The lights would stay on if California utility giant PG&E Corp. files for bankruptcy. But the company, its customers and investors would be set for years of uncertainty.
While utility bankruptcies are rare, they can result in anything from a healthy company to a breakup, with business units sold off like spare parts. For consumers, the fallout likely means higher rates.
PG&E plunged 22 percent Monday on news that it’s exploring a bankruptcy filing in response to an onslaught of wildfire liabilities that are estimated to be as high as $30 billion — far exceeding the company’s market value of less than $10 billion. On Tuesday, the company fell as much as 17 percent after S&P Global Ratings downgraded the San Francisco-based company’s long-term credit rating to junk, and said the utility remains on a negative watch. The bonds hit all-time lows.
A potential bankruptcy is seen as putting pressure on California lawmakers to provide a bailout and avoid more turmoil for the state’s largest utility. Whatever the outcome, bankruptcy tends to be “massively inefficient,” said Severin Borenstein, an energy economist at the University of California, Berkeley.
“It freezes the company,” he said. “A judge who has no expertise essentially becomes the CEO. And there are these committees that get involved in every corporate decision.”
PG&E has faced bankruptcy previously.
Its Pacific Gas and Electric utility filed for bankruptcy in 2001 as soaring wholesale power prices and rolling blackouts threw California into crisis. The PG&E Corp. holding company itself never filed for bankruptcy. The utility emerged three years later, its business intact. Under the reorganization plan, ratepayers were responsible for $7.2 billion of the company’s debt from the electricity crisis.
Bankruptcy filings tend to be rare for electric utilities because they have large and steady revenue streams. But there have been other cases. El Paso Electric, for example, filed for Chapter 11 in 1992, due largely to expenses tied to the Palo Verde nuclear plant. The Texas company exited bankruptcy court four years later with a new rate plan that let it recoup its costs.
A PG&E bankruptcy isn’t “likely” at this time as the company can tap other sources of cash, either through the sale of its natural gas unit or other real estate, or a cut in its $5.5 billion capital spending plan, analysts at Mizuho Securities USA LLC led by Paul Fremont wrote in a research note Tuesday. Fremont cut his price target on the shares to $19 from $27.
“There are other sources for cash the company can rely on to avoid bankruptcy,” Fremont said in the note.
Not every bankrupt utility has fared as well.
Last year, Energy Future Holdings Corp. was forced to sell off its electricity distribution business in Texas to Sempra Energy as part of a tortuous four-year bankruptcy proceeding. And the Puerto Rico Electric Power Authority, which filed for bankruptcy in 2017 due to mounting debts, now plans to hire a private operator to manage its electricity grid.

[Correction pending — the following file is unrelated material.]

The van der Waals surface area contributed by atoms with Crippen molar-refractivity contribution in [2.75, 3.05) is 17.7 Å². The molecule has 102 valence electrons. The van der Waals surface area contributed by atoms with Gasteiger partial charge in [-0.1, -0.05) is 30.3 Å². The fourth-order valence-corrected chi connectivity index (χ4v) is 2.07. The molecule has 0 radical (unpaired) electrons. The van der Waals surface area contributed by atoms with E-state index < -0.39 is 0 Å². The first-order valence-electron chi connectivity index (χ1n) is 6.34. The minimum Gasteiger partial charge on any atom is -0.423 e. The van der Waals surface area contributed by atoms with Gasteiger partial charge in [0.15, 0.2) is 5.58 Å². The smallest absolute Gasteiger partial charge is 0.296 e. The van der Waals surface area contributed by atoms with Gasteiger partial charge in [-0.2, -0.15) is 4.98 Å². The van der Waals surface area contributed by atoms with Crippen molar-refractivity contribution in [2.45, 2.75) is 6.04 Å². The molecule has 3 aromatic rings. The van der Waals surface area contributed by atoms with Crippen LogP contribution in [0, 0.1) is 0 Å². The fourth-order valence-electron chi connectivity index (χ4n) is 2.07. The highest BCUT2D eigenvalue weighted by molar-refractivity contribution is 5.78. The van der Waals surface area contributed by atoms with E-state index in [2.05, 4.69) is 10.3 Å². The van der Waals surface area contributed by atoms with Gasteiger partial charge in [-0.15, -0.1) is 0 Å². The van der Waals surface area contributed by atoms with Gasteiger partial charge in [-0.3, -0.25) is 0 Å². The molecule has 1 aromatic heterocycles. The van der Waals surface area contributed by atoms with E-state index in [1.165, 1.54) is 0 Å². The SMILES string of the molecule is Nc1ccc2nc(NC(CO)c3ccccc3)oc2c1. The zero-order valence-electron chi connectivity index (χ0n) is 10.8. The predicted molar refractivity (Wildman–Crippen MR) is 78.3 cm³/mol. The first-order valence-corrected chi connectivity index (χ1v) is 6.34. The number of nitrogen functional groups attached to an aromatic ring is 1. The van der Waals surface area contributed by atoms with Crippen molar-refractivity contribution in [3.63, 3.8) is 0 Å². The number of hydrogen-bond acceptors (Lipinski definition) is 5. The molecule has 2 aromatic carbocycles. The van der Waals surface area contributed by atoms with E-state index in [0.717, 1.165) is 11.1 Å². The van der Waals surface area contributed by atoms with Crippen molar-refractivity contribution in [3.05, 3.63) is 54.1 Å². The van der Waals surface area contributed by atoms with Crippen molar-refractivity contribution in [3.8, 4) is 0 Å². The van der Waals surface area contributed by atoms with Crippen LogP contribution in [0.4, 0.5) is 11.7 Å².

The Puerto Rico utility’s corporate disarray left it ill-prepared when Hurricane Maria slammed into the island in 2017 — something California leaders would have to weigh in a PG&E bankruptcy as they face the prospect of another fire season with a power company in dire financial straits.
PG&E hasn’t commented publicly on the prospect of bankruptcy and didn’t have immediate comment for this story. While the company does have experience navigating the Chapter 11 process, the problems it faces now are far different from those in 2001.
Then, unscrupulous energy traders and companies — most notably, Enron Corp. — exploited flaws in California’s recently restructured electricity market to send wholesale power prices soaring. Utilities, their rates regulated by the state, couldn’t pass those cost increases on to their customers. At the time of the filing, PG&E’s debts were reported to be rising by $300 million per month.
This time, PG&E’s travails are tied to the role its power lines may have played in fires that killed dozens of people. In California, utilities can be held liable for damages even if they aren’t found to be negligent.
State investigators have blamed PG&E’s equipment for starting 17 of the wildfires that tore across Northern California in 2017. Those investigators are now exploring whether a PG&E transmission line started November’s Camp Fire, which leveled the Butte County town of Paradise and left 86 people dead.
Since then, state regulators accused the utility owner of breaking natural gas pipeline-safety rules and falsifying records. On Tuesday, PG&E’s utility promoted Michael A. Lewis to senior vice president of electric operations effective today, less than a week after the holding company said it was weighing changes to both its board and how its businesses are structured.
“This will now require a significant amount of time for the company to re-earn the trust of its stakeholders,” S&P said in a statement late Monday, explaining its decision to downgrade PG&E to B from BBB-. “These conditions may significantly limit the company’s options including its ability to consistently finance or safely operate its businesses.”
The company emerged from that bankruptcy without major structural changes and with its top management intact. A filing now may result in a harsher outcome, said Mark Toney, director of the Utility Reform Network consumer group. PG&E saw its reputation badly tarnished by the 2010 San Bruno gas pipeline explosion, which led to six criminal convictions against the company.
“Last time, PG&E was able to portray itself as an innocent victim, and there were bigger actors that were gaming the market, that were lying, stealing and cheating,” Toney said. “Now, I think the feeling is completely different. They are a convicted felon.”